Debbie Knight

A day in the life: July 17, 2012

In A Day in the Life, research log on July 17, 2012 at 12:36 pm

From time to time, I will give a glimpse into the “glamorous” life of a research associate and talk about what I’m doing in the lab on a particular day. These entries I will call “A Day in the Life…”

So, this week I am learning how to separate proteins by their overall charge. The technique is called isoelectric focusing. It seems like a complicated procedure, so for the moment I’m willing to accept this as a mystical process. As I gain experience working with the technique, I will understand more of the science behind it.  But for now: black box.

I like to learn new techniques. It keeps me on my toes.

So, I’m learning this technique because I have been using Western blot analysis — a procedure which only separates proteins based on their size. I need to find out if what I’ve been detecting is one specific protein or a pile of proteins that just happen to be the same size. One way to determine this is to separate the proteins first by charge, turn the strip 90 degrees, and then separate the proteins by size. So you’re essentially separating the proteins in two dimensions.

Separating proteins by charge. The biggest hurdle for me was figuring out if I was going to do this technique “old school” which apparently nobody does any more (and there’s probably a good reason it has fallen out of fashion). I know one person (my former boss) who has done this technique with thin tubes of glass (called capillary tubes). I have the equipment in the lab to do the technique this way, but everything I’ve read says it is not as reliable as using pre-made strips (new school). Given that I don’t want to spend all my time banging my head on the wall trying to figure out why my experiment isn’t working, I opted for the more reliable “new school” way of doing things.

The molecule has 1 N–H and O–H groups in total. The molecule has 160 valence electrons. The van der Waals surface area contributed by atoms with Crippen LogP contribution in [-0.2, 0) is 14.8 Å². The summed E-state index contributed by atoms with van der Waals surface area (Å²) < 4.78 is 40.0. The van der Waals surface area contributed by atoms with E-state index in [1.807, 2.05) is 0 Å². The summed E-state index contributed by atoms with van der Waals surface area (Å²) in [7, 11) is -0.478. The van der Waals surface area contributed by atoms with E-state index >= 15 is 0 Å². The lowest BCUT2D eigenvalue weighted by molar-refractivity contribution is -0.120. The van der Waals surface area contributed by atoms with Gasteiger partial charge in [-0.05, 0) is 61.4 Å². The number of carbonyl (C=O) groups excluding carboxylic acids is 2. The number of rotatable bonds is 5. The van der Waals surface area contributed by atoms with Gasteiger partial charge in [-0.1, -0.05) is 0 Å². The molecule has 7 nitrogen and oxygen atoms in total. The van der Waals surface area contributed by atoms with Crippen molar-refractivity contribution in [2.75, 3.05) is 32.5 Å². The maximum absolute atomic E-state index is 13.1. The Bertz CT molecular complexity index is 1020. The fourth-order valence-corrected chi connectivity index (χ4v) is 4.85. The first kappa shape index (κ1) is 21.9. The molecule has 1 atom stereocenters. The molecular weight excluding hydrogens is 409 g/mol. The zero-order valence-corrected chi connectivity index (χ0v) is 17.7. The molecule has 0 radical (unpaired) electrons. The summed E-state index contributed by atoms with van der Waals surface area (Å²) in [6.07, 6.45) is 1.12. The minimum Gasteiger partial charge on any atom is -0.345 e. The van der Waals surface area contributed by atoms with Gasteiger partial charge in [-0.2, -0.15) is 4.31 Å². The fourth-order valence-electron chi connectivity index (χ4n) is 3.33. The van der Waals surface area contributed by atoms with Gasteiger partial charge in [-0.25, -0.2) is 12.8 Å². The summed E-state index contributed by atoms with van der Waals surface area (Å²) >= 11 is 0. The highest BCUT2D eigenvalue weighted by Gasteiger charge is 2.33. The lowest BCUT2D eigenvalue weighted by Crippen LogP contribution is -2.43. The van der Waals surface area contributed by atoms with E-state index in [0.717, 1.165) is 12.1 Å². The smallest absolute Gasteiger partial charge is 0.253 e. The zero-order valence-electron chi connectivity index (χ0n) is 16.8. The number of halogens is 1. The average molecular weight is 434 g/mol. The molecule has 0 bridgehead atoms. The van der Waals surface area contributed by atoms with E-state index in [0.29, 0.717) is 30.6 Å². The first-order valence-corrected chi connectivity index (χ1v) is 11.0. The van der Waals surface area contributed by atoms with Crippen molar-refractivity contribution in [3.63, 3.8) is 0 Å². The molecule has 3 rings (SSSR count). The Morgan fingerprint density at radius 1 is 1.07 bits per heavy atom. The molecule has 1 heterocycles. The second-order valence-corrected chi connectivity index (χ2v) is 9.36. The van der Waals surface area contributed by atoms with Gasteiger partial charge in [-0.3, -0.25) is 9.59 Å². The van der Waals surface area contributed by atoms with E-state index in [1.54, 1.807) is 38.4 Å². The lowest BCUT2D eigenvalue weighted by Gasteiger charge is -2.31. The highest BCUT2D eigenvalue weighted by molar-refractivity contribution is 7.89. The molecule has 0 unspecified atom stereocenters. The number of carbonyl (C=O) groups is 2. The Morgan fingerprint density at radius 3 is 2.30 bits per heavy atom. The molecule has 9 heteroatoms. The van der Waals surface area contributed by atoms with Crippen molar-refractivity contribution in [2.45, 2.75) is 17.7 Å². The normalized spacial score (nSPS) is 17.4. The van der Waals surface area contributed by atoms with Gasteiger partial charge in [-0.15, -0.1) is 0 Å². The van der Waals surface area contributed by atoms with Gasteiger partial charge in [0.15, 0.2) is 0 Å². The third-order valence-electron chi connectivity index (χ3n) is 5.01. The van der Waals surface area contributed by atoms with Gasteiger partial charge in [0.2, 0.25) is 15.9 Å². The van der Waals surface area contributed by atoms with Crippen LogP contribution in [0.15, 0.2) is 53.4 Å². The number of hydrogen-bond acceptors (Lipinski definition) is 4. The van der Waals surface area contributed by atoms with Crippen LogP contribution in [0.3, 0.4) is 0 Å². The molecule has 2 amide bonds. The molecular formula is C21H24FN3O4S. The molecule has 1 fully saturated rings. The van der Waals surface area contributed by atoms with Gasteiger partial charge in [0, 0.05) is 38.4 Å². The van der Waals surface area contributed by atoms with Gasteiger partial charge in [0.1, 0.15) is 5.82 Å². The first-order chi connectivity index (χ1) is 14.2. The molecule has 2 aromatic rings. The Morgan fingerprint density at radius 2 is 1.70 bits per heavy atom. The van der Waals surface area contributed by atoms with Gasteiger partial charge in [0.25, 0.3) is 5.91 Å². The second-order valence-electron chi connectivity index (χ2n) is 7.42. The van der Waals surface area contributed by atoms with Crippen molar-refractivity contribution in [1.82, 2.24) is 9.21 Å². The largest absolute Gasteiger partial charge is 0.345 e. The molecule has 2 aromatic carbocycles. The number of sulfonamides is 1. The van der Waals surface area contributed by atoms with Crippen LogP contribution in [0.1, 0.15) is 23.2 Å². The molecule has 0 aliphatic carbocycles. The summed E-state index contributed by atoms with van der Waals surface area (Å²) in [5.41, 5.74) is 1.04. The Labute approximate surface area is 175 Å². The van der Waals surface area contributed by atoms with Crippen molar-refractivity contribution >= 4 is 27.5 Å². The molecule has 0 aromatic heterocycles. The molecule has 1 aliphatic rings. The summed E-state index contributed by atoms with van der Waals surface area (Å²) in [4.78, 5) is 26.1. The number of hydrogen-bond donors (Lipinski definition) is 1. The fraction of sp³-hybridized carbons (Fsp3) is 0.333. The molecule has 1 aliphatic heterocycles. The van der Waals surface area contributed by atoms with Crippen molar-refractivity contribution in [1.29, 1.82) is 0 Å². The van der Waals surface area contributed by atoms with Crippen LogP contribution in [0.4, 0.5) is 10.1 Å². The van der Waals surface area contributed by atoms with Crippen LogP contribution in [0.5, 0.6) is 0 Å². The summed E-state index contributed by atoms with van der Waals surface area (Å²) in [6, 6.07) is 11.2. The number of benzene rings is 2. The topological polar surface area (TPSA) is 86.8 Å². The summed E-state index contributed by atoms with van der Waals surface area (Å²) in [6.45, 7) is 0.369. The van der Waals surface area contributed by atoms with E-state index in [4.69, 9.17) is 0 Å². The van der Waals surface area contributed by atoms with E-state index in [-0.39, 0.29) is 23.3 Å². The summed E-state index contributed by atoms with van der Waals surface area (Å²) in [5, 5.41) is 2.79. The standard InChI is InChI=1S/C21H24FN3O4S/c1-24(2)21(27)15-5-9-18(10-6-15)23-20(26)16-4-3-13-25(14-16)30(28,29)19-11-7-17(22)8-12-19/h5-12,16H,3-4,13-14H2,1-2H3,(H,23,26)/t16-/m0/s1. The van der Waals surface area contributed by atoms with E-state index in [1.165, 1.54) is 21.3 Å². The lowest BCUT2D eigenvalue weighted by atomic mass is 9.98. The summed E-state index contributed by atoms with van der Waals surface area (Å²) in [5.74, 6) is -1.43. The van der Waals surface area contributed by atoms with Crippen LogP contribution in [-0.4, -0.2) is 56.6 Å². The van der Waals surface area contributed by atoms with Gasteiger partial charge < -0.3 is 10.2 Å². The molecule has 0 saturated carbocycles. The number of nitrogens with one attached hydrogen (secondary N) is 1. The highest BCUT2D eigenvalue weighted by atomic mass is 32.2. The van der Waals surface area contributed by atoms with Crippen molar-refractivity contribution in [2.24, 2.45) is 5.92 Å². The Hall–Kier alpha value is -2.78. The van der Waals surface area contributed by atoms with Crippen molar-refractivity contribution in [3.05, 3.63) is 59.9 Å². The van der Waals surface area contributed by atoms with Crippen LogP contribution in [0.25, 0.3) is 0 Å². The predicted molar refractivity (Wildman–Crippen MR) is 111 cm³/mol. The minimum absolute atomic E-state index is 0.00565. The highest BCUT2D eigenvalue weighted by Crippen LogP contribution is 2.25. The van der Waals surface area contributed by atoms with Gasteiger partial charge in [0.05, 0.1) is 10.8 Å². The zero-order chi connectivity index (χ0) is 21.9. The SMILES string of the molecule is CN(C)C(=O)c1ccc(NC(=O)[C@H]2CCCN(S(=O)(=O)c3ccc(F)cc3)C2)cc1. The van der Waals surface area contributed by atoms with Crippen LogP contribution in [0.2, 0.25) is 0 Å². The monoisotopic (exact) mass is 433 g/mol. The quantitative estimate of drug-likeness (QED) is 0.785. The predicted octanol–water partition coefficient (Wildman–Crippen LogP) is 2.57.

(Note: this doesn’t mean I won’t be banging my head on the wall, but hopefully it will be for less time)

The next thing I had to do was find a researcher who had the equipment to run these strips and who was willing to let me use it. I used my professional network to find someone.

Then I had to buy a bunch of reagents which I could have spent a couple of days making. Okay, this is where experience comes in. While it might look like I was opting for convenience, I was trying to maximize my chances of success. If I made any one of the reagents I needed incorrectly, it might take me several experiments before I figured it out.

So, I started the experiment yesterday, kits and strips and instruction manual in hand. Seemingly simple: you put your samples in a tray, place the strip over it, and let it incubate overnight. Trouble came in the form of bubbles in my sample — which according to the instruction manual are your enemies. I think I won the battle, but time will tell.

Today I will actually run the samples on the equipment.

And, tomorrow, I’ll find out if it worked.

I’ve got my fingers crossed that it will work! But just in case, I’ve got a couple of consultants on speed dial.


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